Fiber is the number I look at the most, and it’s the one I want you focused on. Don’t count calories! Count fiber instead! If you get 75 grams of fiber each day, the chances that you’ll overeat (consume too many calories) is pretty low.
One caution, however. Start by tracking what you normally eat. Don’t try and hit a certain number of calories. Don’t change up your eating habits. After 3 to 4 days, look and see what your fiber intake is.
Set a goal to eat 10 grams more fiber than what you eat on average for the next month. Make that a habit and let your body (and good gut bacteria) adjust to the higher fiber intake. After one month, up it again by 5 to 10 grams. Eventually, you’ll be eating 75 grams each day, no problem!
Set a goal to eat 10 grams more fiber than what you eat on average for the next month. Make that a habit and let your body (and good gut bacteria) adjust to the higher fiber intake. After one month, up it again by 5 to 10 grams. Eventually you’ll be eating 75 grams each day, no problem!
Pay attention to your calcium intake. You want to hit your 100% mark. And not with supplements! With whole plant foods.
What plant foods are high in calcium?
- soy foods, like tofu, tempeh, nato, and soy milk
- beans, peas, and lentils
- almonds, chia seeds, and flaxmeal
- dark green leafy vegetables like bok choy, collard greens, okra, kale, and cabbage
- cruciferous vegetables like broccoli and Brussels sprouts
- some fruits like figs, raspberries, and blackberries
I bump the iron recommendation from 100 percent to 150 percent (but only for vegans!). Vegan sources of iron are nonheme iron, and its absorption can be hindered by certain other foods (like grains that have some anti-nutrients).
Also, your body only uses the nonheme iron it needs. Any excess is released by your body. This is actually unbelievably healthy!
Heme iron, found in animal foods, is more readily absorbed, but your body does not release what it doesn’t need. Meaning that you can end up with too much iron, which is incredibly unhealthy. In fact, one of the reasons women live longer than men is that they lose excess iron through menstruation.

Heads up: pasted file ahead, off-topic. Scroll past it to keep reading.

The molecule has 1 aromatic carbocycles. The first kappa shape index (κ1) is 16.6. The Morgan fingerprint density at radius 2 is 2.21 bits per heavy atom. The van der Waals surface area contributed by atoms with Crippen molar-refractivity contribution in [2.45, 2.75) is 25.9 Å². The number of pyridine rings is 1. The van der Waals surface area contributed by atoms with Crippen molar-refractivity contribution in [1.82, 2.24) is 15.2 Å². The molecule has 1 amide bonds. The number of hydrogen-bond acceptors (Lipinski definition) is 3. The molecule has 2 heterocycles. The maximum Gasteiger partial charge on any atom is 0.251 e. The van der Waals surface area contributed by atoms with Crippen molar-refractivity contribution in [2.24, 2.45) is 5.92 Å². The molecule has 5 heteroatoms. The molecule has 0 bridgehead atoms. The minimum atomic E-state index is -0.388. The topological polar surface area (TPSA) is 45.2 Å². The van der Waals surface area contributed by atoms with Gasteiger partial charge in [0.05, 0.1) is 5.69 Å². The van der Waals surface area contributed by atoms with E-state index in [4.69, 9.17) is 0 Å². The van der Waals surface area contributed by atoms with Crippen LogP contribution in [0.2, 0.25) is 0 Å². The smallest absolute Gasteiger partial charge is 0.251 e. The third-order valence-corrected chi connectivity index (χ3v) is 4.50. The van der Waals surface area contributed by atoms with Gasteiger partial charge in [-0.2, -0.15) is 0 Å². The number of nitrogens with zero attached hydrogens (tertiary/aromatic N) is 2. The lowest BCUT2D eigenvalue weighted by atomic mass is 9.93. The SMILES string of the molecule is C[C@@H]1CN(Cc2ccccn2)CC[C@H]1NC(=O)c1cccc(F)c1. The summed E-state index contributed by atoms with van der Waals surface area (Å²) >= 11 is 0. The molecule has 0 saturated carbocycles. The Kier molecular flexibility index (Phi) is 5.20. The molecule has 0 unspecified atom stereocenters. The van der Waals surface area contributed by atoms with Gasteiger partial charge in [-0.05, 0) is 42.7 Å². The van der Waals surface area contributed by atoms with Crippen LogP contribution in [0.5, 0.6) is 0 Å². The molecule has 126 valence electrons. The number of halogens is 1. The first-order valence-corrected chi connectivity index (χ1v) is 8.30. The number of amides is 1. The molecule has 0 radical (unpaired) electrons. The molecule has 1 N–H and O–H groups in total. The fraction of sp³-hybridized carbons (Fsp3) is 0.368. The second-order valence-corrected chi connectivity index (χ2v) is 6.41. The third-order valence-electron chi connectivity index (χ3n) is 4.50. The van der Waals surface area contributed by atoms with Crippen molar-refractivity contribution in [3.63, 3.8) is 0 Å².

If you are not plant-based, leave the iron recommendation at 100. If you are vegan, bump it and shoot for closer to 150 percent to account for iron you ate that may not have been absorbed.
Pro Tip: eat iron-rich foods with foods that are rich in vitamin C. Vitamin C helps iron absorption. And, try and avoid coffee and tea one hour before and one hour after eating.
Want more information on what nutrients you need to pay special attention to as a vegan? Read Essential Vegan Nutrients.
Step 7 – Custom Meal Names
There is one more setting that I really like. Creating my own custom meal names. I don’t always eat all 6 of the meals MFP has space for, but hey, it’s good to have goals, right? Here’s how I set my names up:
These names more accurately represent when and how I eat and help my diary flow better.
Now It’s Time to Start Tracking What You Eat in Your Diary
You’ll notice I said “tracking what you eat” instead of “counting calories.” It’s a small distinction, but an important one. Focus more on the quality of the foods you are eating (the foods themselves) instead of the quantity (number of calories). That is how you will build long-term healthy habits.
Every time you eat, you track it in your food log. Go to your Diary and simply ADD FOOD to the appropriate section.
In the beginning, you won’t have any food items saved by MFP, so you’ll have to do a bit of adding. If you are eating any food item that is packaged and has a bar code, simply SCAN it!
That will take you to a screen and you can adjust the number of servings to match how much you are eating of that food. Simple! And, MFP will save that food item for easier access later.
If the food doesn’t have a bar code, like a piece of fruit or leftovers, or if the item cannot be found in the directory (this happens mostly with the little stickers individual stores put on pieces of fresh fruit), then you will need to search for a food (found at the top of the screen). Again, MFP will save the food you choose for later.
Here are some tips when using Search for a food
- use the food name and brand if you know it
- if you don’t know the brand, enter the food name and then write the word grams after it.
- food items in the search will come up with a lot of different measurements, and I find that grams is the most accurate way track your food.
- words that show up like cups, medium, large, etc. have way too much variability, and can add up to literally hundreds of extra caloreis eaten each day wide eye emoji